When those same powers who enmonster their scapegoats reach a tipping point, a critical mass, of political ire, they abruptly and with bullying swagger enmonster themselves. The shock troops of reaction embrace their own supposed monstrousness. (From this investment emerged, for example, the Nazi Werwolf program.) Such are by far more dreadful than any monster because, their own aggrandizements notwithstanding, they are not monsters. They are more banal and more evil.


Robert Frank
b. November 9, 1924
in his house in Nova Scotia, 1969-1971
photograph by Walker Evans


Spare a thought for philosophy: An interview with A.C. Grayling


What makes Grayling tick is “the fact that the world is so rich in interest and in puzzles, and that the task of finding out as much as we can about it is not an endless task but certainly one which is going to take us many, many millennia to complete”. There’s a sort of childlike grin that beams out at me, as he affirms that “that’s exciting – discovery is exciting”. Grayling joys in doubt and possibility, in invention and innovation: the tasks of the open mind and open inquiry. It’s a mindset, he reveals, that “loves the open-endedness and the continuing character of the conversation that mankind has with itself about all these things that really matter”.

It is this that marks the line in the sand between religion and science. The temptation to fall for the former hook, line and sinker is plain to see: “People like narratives, they like to have an explanation, they like to know where they are going”. Weaving another string of thought into his tapestry of human psychology, Grayling laments that his fellow beings “don’t want to have to think these things out for themselves. They like the nice, pre-packaged answer that’s just handed to them by somebody authoritative with a big beard”. He looks down towards a small flower arrangement on the table, and plays with it contemplatively before continuing in an almost plaintive tone: “And that is a kind of betrayal, in a way, of the fact that we have curiosity but, most of all, we have intelligence and so we should be questioning, challenging, trying to find out”.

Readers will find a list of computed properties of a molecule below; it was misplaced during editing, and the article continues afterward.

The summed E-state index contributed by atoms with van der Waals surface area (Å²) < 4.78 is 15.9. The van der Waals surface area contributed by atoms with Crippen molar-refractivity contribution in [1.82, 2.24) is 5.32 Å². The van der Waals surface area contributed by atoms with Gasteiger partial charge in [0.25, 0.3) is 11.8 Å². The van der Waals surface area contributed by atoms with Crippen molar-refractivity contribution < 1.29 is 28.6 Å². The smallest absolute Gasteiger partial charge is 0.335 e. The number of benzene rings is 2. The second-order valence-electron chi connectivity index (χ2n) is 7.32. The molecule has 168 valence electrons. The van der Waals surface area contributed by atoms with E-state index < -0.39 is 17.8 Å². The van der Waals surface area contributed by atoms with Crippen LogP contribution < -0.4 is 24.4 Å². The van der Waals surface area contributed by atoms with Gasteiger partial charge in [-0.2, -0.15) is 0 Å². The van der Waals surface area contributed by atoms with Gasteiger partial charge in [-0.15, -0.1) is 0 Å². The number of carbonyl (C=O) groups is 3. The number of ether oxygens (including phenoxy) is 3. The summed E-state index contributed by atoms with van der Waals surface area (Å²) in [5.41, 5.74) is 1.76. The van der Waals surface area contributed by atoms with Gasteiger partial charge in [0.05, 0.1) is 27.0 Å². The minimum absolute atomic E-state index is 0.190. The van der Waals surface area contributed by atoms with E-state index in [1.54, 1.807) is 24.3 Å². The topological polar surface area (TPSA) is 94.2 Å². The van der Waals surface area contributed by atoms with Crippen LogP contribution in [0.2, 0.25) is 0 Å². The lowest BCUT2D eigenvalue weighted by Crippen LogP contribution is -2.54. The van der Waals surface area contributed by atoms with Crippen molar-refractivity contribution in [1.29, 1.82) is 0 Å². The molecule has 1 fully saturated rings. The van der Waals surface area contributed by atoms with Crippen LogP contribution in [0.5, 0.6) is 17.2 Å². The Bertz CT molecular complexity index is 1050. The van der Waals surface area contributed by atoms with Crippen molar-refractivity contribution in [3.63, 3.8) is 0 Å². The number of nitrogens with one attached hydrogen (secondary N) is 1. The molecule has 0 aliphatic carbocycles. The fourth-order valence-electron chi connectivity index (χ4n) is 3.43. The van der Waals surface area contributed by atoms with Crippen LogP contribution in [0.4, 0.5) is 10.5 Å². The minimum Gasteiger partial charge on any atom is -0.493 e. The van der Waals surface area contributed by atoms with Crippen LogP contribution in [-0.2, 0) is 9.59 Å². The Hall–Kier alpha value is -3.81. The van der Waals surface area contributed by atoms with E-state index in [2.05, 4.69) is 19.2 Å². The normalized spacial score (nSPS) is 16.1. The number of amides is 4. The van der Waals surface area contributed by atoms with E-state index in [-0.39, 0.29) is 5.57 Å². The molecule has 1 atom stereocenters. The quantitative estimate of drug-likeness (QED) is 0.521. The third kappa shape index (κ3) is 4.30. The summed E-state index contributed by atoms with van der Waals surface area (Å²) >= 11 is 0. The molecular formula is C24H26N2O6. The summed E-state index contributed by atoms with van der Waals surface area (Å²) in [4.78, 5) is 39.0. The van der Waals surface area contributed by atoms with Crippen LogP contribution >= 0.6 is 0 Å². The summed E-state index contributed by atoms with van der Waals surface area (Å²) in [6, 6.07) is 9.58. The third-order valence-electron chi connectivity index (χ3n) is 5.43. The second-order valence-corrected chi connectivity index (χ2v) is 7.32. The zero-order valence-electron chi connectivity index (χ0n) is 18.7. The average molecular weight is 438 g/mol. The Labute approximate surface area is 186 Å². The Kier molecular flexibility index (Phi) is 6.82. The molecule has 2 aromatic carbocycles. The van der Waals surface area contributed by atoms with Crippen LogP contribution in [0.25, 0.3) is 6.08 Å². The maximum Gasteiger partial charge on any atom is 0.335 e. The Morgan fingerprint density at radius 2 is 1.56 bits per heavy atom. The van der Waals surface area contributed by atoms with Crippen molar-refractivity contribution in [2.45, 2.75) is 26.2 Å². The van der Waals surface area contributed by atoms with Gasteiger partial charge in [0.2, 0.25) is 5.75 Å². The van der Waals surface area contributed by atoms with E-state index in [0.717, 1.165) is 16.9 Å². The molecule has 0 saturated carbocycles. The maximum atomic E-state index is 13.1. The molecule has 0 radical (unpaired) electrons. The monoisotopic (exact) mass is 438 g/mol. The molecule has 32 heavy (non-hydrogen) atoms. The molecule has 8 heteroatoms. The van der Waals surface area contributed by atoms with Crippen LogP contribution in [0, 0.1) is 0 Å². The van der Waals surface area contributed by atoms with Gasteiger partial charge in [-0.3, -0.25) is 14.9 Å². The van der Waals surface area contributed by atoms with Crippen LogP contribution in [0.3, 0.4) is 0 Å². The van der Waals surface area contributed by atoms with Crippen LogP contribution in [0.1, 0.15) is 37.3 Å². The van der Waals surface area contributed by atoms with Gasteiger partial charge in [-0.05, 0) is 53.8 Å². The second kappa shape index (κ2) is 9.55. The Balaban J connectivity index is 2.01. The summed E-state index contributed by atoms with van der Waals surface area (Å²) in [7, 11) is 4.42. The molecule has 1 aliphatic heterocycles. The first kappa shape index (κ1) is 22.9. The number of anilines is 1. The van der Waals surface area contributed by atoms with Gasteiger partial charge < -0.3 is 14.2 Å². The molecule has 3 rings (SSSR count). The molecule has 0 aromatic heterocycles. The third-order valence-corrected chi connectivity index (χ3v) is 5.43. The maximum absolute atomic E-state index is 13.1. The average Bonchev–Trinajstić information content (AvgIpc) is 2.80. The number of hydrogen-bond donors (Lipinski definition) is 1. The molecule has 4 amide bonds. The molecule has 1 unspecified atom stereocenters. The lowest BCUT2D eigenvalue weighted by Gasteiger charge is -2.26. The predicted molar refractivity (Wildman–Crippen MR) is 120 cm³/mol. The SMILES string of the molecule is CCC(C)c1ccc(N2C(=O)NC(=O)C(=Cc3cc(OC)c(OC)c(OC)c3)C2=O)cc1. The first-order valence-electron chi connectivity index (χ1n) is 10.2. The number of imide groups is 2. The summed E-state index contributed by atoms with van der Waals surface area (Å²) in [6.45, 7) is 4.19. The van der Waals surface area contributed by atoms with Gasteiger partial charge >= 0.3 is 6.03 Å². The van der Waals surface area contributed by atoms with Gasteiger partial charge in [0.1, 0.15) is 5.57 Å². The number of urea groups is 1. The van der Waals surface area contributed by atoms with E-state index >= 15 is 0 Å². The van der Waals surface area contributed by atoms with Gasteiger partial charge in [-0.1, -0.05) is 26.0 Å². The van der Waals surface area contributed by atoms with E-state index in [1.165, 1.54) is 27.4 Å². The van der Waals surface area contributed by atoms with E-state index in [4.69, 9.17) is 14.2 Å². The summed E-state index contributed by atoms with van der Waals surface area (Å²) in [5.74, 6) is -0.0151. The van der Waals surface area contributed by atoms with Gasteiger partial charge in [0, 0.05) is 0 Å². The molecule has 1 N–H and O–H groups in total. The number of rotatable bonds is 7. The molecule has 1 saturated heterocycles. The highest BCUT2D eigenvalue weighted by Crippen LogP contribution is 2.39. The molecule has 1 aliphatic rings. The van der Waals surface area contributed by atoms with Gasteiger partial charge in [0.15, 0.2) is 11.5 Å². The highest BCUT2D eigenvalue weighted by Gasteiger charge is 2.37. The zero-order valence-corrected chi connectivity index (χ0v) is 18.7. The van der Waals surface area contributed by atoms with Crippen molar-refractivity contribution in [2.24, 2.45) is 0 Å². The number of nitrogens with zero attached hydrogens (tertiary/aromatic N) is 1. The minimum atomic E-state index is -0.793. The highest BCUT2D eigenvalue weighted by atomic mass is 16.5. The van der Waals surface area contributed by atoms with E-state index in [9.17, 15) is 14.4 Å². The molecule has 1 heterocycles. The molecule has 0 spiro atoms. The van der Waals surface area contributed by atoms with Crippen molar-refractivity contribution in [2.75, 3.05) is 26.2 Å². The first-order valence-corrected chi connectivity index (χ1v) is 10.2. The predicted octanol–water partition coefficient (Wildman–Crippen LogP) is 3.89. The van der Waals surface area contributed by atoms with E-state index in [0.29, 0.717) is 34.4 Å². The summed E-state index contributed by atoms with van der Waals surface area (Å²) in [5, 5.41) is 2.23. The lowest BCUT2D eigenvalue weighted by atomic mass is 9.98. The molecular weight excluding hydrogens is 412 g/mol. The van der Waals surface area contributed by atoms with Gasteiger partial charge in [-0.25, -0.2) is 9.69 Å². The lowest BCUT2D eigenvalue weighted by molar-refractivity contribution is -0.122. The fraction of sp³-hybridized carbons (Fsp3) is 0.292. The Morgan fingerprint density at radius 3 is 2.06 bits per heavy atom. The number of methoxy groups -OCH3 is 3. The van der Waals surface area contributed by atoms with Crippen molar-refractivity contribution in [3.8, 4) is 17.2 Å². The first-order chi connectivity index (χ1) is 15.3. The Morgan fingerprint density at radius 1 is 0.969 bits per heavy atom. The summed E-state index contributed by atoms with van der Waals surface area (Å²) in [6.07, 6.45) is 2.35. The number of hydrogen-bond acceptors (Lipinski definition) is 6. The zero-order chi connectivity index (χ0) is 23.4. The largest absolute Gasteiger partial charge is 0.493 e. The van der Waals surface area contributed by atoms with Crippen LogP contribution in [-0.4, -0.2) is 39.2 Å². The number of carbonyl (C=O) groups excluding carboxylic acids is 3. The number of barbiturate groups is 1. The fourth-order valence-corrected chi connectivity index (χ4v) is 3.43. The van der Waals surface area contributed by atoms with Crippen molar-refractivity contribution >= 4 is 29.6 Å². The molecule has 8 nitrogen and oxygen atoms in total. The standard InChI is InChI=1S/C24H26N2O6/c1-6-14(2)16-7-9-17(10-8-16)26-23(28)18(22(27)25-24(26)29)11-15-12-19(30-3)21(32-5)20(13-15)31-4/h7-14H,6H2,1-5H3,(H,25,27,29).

Marjorie Perloff: A celebration

Ways of reading: Marjorie Perloff and the sublimity of pragmatic criticism
Charles Bernstein

For well over three decades, Marjorie Perloff has been one of the most engaging and engaged poetry critics in America. Her commentaries on individual poets, modernist and contemporary, as well on key poetry movements and directions, have become the go-to source for interested readers, students, and scholars. And these essays are among the best introductions to the poets about whom she writes. Whether you agree with her or not, Perloff has frequently defined the terms of the discussion; and indeed, disagreeing with Perloff can be as productive as agreeing with her, which is, for me, a clear measure of the success of her work.

Robert Frank


American Hybrid

The mind, however weakened. States, foreclosure. Hurray, but for a single angle. Treasured.

Meant, to disturb. Thin balcony, stretch. To sound out, thinking. Misty. If I, prevented. A great road, flats. It parcels. Beauty, as far out as a generation.

Radius, the highlands. What famous, cut.

Morning, unread. Some nights examined. Removed, forlorn. An island, crestfallen region.
Why is it, look. I dream. I paint a picture.

As if, writing. Sleek, and dark. Appending crystals. This dull, muddied stare.

On Barcelona

rob mclennan


America: A Prophecy